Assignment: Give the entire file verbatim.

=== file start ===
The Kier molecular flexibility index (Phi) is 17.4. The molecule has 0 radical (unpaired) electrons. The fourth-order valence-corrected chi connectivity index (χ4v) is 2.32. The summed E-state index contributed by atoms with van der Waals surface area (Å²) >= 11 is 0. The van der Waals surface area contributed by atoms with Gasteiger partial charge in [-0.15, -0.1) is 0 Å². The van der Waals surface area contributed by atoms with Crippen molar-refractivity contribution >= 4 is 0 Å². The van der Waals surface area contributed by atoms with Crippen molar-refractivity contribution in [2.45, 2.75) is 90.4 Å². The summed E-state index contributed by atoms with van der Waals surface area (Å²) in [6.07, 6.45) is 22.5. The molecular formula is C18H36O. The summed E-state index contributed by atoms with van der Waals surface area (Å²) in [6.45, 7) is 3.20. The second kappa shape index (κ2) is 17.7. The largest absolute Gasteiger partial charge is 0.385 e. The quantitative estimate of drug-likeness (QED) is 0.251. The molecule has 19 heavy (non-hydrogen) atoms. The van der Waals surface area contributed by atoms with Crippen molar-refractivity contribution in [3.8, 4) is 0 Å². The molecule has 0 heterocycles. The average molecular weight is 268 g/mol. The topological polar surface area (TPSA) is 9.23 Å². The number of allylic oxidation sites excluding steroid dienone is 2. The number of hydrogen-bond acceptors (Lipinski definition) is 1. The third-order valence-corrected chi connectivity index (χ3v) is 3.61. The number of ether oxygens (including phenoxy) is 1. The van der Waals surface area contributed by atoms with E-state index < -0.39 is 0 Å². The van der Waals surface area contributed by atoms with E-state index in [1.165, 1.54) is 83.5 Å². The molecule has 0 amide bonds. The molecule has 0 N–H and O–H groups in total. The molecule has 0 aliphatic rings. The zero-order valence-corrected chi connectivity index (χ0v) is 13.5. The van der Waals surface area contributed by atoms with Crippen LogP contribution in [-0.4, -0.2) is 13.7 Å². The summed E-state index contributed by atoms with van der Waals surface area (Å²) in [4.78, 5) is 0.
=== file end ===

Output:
The Kier molecular flexibility index (Phi) is 17.4. The molecule has 0 radical (unpaired) electrons. The fourth-order valence-corrected chi connectivity index (χ4v) is 2.32. The summed E-state index contributed by atoms with van der Waals surface area (Å²) >= 11 is 0. The van der Waals surface area contributed by atoms with Gasteiger partial charge in [-0.15, -0.1) is 0 Å². The van der Waals surface area contributed by atoms with Crippen molar-refractivity contribution >= 4 is 0 Å². The van der Waals surface area contributed by atoms with Crippen molar-refractivity contribution in [2.45, 2.75) is 90.4 Å². The summed E-state index contributed by atoms with van der Waals surface area (Å²) in [6.07, 6.45) is 22.5. The molecular formula is C18H36O. The summed E-state index contributed by atoms with van der Waals surface area (Å²) in [6.45, 7) is 3.20. The second kappa shape index (κ2) is 17.7. The largest absolute Gasteiger partial charge is 0.385 e. The quantitative estimate of drug-likeness (QED) is 0.251. The molecule has 19 heavy (non-hydrogen) atoms. The van der Waals surface area contributed by atoms with Crippen molar-refractivity contribution in [3.8, 4) is 0 Å². The molecule has 0 heterocycles. The average molecular weight is 268 g/mol. The topological polar surface area (TPSA) is 9.23 Å². The number of allylic oxidation sites excluding steroid dienone is 2. The number of hydrogen-bond acceptors (Lipinski definition) is 1. The third-order valence-corrected chi connectivity index (χ3v) is 3.61. The number of ether oxygens (including phenoxy) is 1. The van der Waals surface area contributed by atoms with E-state index < -0.39 is 0 Å². The van der Waals surface area contributed by atoms with E-state index in [1.165, 1.54) is 83.5 Å². The molecule has 0 amide bonds. The molecule has 0 N–H and O–H groups in total. The molecule has 0 aliphatic rings. The zero-order valence-corrected chi connectivity index (χ0v) is 13.5. The van der Waals surface area contributed by atoms with Crippen LogP contribution in [-0.4, -0.2) is 13.7 Å². The summed E-state index contributed by atoms with van der Waals surface area (Å²) in [4.78, 5) is 0.